Stony Brook University is reeling from Governor Andrew Cuomo’s budget for 2011-2012, which was released earlier today.
Cuomo calls for a reduction of 10 percent of SUNY’s operating budget, which equates to well over $100 million. Stony Brook University, the system’s second largest campus, expects to lose approximately $12 million, according to university spokeswoman Lauren Sheprow.
In addition, Cuomo is seeking to remove all of the state’s $154 million in subsidies for New York’s three regional teaching hospitals, including Stony Brook University Medical Center, which would lose $55 million in state support.
All told, Stony Brook University is being asked to absorb an estimated $67 million cut, or 30 percent of it’s entire state budget.
“We are surprised by the size of the cuts proposed in the Executive Budget, which – specifically to our teaching hospital – are unprecedented,” said Sheprow in a statement Tuesday evening.
The cuts to Stony Brook are disproportionate to the rest of the SUNY system. Because Stony Brook University operates one of the state’s three teaching hospitals, Cuomo’s cuts are impacting Stony Brook especially hard.
“While other campuses face a 10% cut, it appears that Stony Brook is being asked to absorb approximately a 30% cut in direct state support,” said Sheprow.
This new round of budget reductions would bring the total amount of cuts to well over $600 million over the last three years, almost a third of the entire SUNY operating budget.
Supporters of SUNY were quick to denounce the governor’s budget.
“This latest cut would cripple SUNY’s ability to serve its students and to maintain access,” said Phillip H. Smith, president of the United University Professions in a statement released this evening. “Without question, New York’s 60-year commitment to public higher education is being broken.”
Governor Cuomo’s plan does more than just cut the operating budget of SUNY. He also calls for the enactment of legislation that would clear a path for public/private partnerships, a controversial proposition that failed to pass the state legislature when it was included in the Public Higher Education Empowerment and Innovation Act last year.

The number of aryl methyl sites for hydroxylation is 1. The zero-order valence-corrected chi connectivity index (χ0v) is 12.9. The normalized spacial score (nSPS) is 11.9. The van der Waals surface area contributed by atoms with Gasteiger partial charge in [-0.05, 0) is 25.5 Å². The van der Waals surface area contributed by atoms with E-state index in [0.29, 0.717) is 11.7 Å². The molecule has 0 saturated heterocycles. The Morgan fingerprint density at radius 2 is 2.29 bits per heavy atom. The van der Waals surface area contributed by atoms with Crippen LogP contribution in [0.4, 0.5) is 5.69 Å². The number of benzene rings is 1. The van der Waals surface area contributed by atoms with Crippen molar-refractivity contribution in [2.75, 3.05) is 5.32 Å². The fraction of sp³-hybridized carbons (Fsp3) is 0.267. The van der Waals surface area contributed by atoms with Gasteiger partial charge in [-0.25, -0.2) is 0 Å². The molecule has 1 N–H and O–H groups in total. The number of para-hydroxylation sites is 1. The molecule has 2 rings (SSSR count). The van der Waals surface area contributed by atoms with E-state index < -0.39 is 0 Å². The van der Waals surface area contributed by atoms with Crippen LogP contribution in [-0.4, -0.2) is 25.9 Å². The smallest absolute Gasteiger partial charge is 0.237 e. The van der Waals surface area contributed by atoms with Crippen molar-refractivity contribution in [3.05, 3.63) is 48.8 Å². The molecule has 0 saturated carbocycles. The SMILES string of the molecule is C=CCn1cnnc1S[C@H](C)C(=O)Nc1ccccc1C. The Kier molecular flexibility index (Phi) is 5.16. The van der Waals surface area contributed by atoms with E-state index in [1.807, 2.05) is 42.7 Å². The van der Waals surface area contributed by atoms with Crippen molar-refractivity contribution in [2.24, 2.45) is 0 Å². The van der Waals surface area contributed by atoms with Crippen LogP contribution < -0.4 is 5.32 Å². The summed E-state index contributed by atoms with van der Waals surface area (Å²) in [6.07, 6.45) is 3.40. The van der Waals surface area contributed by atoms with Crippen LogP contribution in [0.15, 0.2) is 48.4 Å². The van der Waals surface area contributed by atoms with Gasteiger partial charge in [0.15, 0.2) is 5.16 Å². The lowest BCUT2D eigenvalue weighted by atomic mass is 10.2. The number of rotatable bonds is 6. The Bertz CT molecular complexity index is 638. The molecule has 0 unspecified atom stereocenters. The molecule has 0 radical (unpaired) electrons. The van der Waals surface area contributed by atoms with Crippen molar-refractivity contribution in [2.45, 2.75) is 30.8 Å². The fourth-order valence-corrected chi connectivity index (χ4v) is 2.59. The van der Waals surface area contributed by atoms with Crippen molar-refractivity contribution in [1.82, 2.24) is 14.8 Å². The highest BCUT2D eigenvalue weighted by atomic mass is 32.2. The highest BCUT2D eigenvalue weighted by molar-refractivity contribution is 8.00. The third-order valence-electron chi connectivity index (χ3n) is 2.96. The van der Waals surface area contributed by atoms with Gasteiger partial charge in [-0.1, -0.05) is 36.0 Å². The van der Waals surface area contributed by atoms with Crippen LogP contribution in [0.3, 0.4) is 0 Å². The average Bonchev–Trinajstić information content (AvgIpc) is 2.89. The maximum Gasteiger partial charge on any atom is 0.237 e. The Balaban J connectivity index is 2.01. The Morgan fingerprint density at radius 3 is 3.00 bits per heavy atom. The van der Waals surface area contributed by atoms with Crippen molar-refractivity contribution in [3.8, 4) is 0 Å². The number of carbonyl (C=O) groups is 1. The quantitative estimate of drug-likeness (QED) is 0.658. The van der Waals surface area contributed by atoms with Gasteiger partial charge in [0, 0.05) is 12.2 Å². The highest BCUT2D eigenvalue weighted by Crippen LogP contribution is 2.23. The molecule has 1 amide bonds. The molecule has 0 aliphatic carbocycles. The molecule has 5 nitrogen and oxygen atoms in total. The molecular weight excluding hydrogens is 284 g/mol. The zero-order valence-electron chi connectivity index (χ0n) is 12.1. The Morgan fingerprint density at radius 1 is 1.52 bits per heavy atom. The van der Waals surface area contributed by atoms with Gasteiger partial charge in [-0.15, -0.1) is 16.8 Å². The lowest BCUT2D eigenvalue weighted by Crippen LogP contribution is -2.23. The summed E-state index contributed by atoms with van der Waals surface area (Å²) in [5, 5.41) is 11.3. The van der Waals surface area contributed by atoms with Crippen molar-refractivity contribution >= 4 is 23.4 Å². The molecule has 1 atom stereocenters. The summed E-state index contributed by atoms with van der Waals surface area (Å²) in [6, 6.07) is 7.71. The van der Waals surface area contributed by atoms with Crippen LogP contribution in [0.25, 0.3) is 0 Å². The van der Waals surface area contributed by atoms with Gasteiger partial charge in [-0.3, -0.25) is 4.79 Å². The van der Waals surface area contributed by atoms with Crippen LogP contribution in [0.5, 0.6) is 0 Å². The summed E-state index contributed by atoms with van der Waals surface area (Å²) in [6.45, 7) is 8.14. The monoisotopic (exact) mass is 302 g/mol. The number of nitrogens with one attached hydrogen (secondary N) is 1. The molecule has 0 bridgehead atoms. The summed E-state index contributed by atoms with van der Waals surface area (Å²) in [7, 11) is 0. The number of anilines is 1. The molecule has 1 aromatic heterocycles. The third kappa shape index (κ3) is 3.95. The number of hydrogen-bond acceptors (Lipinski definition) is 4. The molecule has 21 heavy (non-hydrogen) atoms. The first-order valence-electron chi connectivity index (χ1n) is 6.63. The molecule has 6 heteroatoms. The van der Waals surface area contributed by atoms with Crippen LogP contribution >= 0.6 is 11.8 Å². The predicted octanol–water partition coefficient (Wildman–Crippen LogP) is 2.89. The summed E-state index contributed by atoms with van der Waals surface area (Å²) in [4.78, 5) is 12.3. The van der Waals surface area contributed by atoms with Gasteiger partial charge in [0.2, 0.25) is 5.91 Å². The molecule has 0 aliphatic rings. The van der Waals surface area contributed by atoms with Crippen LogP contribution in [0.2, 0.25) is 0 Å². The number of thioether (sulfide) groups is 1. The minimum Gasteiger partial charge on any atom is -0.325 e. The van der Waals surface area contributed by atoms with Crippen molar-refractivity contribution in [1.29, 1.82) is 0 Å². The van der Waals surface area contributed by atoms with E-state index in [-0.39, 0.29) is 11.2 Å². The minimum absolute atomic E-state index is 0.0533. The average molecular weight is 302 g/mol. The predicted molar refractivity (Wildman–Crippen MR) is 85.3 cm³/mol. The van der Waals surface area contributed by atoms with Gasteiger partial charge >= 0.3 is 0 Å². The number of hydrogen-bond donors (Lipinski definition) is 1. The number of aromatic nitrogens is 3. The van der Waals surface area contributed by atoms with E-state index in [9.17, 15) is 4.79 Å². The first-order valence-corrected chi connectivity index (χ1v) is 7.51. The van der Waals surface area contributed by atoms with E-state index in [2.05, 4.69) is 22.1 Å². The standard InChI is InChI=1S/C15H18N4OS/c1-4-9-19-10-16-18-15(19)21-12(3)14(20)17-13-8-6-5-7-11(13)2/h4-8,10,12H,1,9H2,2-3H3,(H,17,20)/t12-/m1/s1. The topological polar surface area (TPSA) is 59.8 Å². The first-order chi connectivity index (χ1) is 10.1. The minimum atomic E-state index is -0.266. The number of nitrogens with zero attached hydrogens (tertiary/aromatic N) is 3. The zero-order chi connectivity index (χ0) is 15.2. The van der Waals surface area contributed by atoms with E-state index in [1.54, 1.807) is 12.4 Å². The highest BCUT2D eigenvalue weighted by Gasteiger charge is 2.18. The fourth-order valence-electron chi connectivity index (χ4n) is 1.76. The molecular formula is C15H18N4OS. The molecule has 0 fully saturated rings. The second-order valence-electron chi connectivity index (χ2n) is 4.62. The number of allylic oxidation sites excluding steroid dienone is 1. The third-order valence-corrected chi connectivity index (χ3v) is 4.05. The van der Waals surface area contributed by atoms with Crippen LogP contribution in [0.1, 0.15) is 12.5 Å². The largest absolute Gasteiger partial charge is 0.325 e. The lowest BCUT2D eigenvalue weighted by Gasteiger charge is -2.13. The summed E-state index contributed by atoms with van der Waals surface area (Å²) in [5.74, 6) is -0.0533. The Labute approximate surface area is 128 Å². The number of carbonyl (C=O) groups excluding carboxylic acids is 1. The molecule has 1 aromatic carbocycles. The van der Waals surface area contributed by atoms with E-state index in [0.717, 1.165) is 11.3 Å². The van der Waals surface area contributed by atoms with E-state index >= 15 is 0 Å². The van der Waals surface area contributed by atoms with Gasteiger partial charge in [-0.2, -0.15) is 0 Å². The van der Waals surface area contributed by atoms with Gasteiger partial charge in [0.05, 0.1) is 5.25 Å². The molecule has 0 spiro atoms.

The UUP was quick to criticize those plans, calling them “unacceptable” and “not in the best interest of SUNY.”
While Stony Brook University President Samuel Stanley and SUNY Chancellor Nancy Zimpher have been among the most vocal proponents of plans that would allow SUNY campuses to raise tuition to offset state cuts, Governor Cuomo does not agree. During his presentation of the Executive Budget, he announced that there would be no tuition increases as part of his budget.
SUNY released a statement on Tuesday afternoon praising Governor Cuomo’s efforts to help reduce the state deficit, but also expressed disappointment that the budget continues to negatively impact public higher education.
“We remain deeply concerned about our mounting fiscal challenges and how they will impact our ability to provide a quality experience and education for our students,” said SUNY spokesperson Morgan Hook.
The budget will go before the legislature in Albany, where it will undoubtedly face criticism from both sides of the aisle.
Assemblyman Steve Englebright, a Democrat whose district includes Stony Brook University, voiced his concerns about the cuts to the state’s teaching hospitals.
“I think that that kind of a cut is something we need to revisit,” he said. “By definition the hospital is an investment and not a profit center. The idea of removing funding sort of implies the hospital is on its own, that it’s a private institution. It is not.”
Rachel Clark contributed to this story.
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